Or should I use the technical training I go in the USAF and become that Engineer/Technician.

The third option was to choose a career that would make me a good living,,,
But might be one of those white collar jobs that bore one to suicide.

Here's what I found out:

I did go to a good community college and obtained an AS degree in Commercial Photography,,,
I found out that nothing sucks the joy out of an enjoyable hobby quicker,,,
Than trying to make a living doing it.

I did this for 13 years and it ruined my love of the art.

Yes, I had the brainpower (and USAF training in electronics) to become a Seismic Technician,,,
I worked in the oilfield industry doing seismic surveys exploring for oil.

Long hours and a completely ridiculous work schedule made that job a real pain,,,
Burnout in this field was high and while I lasted longer than some,,,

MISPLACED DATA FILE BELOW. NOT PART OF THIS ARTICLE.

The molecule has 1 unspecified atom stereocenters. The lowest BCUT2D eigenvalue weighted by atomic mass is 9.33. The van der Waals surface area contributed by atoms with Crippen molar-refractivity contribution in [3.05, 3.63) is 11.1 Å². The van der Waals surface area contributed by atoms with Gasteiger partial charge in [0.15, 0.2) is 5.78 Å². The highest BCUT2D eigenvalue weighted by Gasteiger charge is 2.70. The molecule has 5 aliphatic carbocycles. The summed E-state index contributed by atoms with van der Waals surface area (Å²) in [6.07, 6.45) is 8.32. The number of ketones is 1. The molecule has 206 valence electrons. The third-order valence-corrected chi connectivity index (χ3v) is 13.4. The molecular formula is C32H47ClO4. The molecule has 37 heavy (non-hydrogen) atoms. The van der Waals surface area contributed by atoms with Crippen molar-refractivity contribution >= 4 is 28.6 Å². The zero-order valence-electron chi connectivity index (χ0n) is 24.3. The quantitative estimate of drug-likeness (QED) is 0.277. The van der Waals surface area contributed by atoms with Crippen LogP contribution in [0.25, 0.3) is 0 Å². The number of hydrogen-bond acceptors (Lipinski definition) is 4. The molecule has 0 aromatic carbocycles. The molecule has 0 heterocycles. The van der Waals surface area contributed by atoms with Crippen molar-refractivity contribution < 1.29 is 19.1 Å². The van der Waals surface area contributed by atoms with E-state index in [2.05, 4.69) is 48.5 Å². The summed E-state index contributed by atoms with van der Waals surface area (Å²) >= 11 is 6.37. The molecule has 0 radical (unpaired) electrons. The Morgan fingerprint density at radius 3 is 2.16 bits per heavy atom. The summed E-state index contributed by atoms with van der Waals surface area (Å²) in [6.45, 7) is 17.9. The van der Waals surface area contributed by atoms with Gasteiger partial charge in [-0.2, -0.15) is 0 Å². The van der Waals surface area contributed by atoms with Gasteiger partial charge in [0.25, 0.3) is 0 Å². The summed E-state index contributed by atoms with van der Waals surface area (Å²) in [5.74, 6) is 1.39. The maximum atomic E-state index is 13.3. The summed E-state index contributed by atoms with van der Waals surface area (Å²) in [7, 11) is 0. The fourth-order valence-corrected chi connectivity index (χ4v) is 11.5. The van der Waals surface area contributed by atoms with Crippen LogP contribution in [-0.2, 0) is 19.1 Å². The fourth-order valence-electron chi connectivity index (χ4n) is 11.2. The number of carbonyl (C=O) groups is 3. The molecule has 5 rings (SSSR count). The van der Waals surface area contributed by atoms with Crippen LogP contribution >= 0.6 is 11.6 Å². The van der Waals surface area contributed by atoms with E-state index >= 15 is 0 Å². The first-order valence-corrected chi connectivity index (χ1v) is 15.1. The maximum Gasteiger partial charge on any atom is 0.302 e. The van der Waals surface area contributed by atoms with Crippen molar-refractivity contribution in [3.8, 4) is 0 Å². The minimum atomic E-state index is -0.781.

The money simply wasn't worth it to me.

I remember when I got out of the USAF I told a few friends that I would enjoy accounting as a career,,,
Monday thru Friday workweeks with specified job duties that did not include fixing broken stuff.

Everyone laughed and said, "Aarond, that job would bore you to tears."

Basically I wanted to make my living sitting at a desk in an air conditioned office,,,
But all of my close associates warned me against that career path,,,
My mistake was thinking they knew better than me.

Back in 1996 my life fell apart,,,
Divorced after 17 years,,,
I was a wreck.

Without going into the gruesome details I made a decision,,,
I was 46 years old, newly single with no debt, 10K in the bank, and a paid for automobile.

I could start over if I wanted to.

I enrolled at a university with the aim of becoming a Career Tech Vocational Instructor,,,
I stumbled into a few good job opportunities as a student,,,
And ended up with a BS and MS in Education.

I almost tripped up by going back into that same old rut of Technical work,,,
But then a great thing happened to me and I took a job at my university,,,